The role of innovation and risk-taking in technology businesses

Innovation and risk-taking are the driving forces behind the UK's high-growth technology companies. Three business leaders reveal how they are pushing the boundaries in this fast-changing sector.

Alex Pechev, Founder, IKinema

The work we do is in the area of computer animation. We’ve developed two products for animators: one is for run-time animation and the other is for offline animation. IKinema is a spin-out from the University of Surrey but I used to work in the Surrey Space Centre, part of the Surrey Research Park, so the technology was developed for controlling satellites, not computer animation.

When I was putting together a scientific paper to publish the results, I realised the findings were generic and most of the workings were based on robotics. I made the link between robotics and computer graphics and recognised that the technology could be used beyond the original application.

IKinema’s technology runs on mobile platforms and high-end consoles, so it’s portable and fast. It allows the user to animate and control any human, creature or object, and creates very natural and believable animation. Typically, gaming animation on screen is pre-animated and pre-stored so it’s very rigid and plays like a film.

Today, players want more realism and they demand characters that interact with the scene and between themselves. Our technology allows game developers to use what they have previously stored and designed offline and adapt it in run-time as the game plays.

Essentially, it animates as the game progresses. Game development is a reasonably fast-moving sector and it’s also very dynamic. Now the whole industry is changing as the budgets available to develop games have been cut – it’s definitely a turbulent time. In my opinion, not many risks have been taken and game designers should resort to more innovative approaches.

Barry Houlihan, CEO, Mobile Interactive Group

We provide platforms and services across the mobile industry. Mobile Interactive Group, or MIG, has invested in the region of £20 million in technology over the past seven years. We’ve built mobile payment platforms, a mobile commerce platform, a mobile CRM system, a mobile application development environment, a digital technology platform and a mobile advertising system.

There are a lot of companies who provide one of these disciplines but our unique offering is that we offer all these services. Seven years ago we built an SMS and mobile payments gateway because consumers had relatively ‘old-fashioned’ 2G devices. Mobile internet wasn’t taking off and neither were applications, so most people used their devices to interact via SMS messages or to buy ringtones.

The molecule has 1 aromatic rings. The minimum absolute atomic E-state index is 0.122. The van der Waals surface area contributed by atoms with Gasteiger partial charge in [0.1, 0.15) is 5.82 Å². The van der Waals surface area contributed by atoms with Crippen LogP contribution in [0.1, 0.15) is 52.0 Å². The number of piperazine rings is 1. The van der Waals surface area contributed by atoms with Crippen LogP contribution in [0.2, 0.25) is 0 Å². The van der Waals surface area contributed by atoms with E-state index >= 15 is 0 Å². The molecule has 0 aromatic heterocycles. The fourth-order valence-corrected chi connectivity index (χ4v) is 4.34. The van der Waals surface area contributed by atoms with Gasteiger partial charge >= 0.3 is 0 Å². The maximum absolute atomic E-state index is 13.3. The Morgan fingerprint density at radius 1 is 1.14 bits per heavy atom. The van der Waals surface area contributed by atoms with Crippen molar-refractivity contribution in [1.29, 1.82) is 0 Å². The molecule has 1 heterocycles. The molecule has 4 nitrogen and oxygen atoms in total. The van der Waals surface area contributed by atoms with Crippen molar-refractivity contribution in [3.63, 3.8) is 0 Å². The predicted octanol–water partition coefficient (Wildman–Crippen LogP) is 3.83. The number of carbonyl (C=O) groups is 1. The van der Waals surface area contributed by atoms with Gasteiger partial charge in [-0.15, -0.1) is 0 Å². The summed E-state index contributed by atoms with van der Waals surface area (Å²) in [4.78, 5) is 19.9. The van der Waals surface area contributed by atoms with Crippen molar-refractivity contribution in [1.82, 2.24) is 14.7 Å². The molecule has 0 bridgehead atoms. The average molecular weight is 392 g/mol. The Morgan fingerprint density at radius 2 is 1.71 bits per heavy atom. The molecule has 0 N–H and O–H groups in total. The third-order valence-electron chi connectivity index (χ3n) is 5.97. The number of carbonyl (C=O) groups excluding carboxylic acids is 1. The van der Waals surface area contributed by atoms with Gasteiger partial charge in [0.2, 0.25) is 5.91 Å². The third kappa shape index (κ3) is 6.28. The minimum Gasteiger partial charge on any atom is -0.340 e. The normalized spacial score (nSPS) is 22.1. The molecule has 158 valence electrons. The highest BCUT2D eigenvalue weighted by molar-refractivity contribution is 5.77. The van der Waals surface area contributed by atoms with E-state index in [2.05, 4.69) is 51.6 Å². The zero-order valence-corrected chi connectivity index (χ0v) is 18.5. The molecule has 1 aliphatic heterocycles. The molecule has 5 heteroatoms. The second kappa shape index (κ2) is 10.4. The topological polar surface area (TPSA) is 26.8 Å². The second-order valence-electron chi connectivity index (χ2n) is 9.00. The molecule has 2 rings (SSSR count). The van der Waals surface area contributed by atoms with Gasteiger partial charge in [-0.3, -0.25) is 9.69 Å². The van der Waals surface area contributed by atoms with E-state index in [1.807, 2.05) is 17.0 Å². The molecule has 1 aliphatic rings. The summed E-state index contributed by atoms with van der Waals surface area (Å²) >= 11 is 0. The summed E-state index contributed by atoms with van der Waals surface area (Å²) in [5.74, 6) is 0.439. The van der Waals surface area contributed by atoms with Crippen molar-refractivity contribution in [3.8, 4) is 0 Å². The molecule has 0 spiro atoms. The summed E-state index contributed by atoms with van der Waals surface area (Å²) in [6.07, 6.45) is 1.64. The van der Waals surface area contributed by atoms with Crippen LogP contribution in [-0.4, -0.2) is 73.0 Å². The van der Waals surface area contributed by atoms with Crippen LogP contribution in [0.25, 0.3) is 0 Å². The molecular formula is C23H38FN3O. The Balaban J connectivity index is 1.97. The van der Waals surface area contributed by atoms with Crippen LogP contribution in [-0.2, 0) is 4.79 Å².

Since then, what people are able to do with their phone has changed dramatically. We have to constantly stay ahead of consumers and be reactive to sector changes.

We have a strong entrepreneurial culture here which has allowed us to develop the business and create a fast-growth environment. Innovation is a thunderous heartbeat pumping through this business. We have to innovate because that singles us out in terms of technology development and from a customer perspective.

Henri Winand, CEO, Intelligent Energy

Intelligent Energy is a clean power systems company. At the heart of our business in terms of technology is a versatile fuel cell, which uses hydrogen fuel and oxygen to create electricity. Unlike a combustion engine there are no moving parts, so the fuel cell is very efficient.

When I joined as chief executive in 2006, I was confident that the technology was ready for commercialisation and went about developing a business model. I think many of the applications for energy conversion devices aren’t particularly groundbreaking.

What is groundbreaking is our business model, which is based on partnering. When you design one product many times and you are a fast-growing company but still very young, you can’t afford a factory for each market – it would require more capital than we’re able to sensibly invest.

By definition, if you work in partnership with a customer, it’s a shared risk and reward. Our partners find new ways of integrating our technology – that’s where innovation comes in. Because of our partnering business model, it’s not us trying to push our technology to customers, it’s our customers coming to us, and that’s a very good position to be in.

See also: Exciting tech innovation start-ups you should be aware of


Ellie Duncan

Ellie was a features writer for What Investment magazine and our sister publication Business XL from 2010 to 2011, before moving on to the Financial Times.

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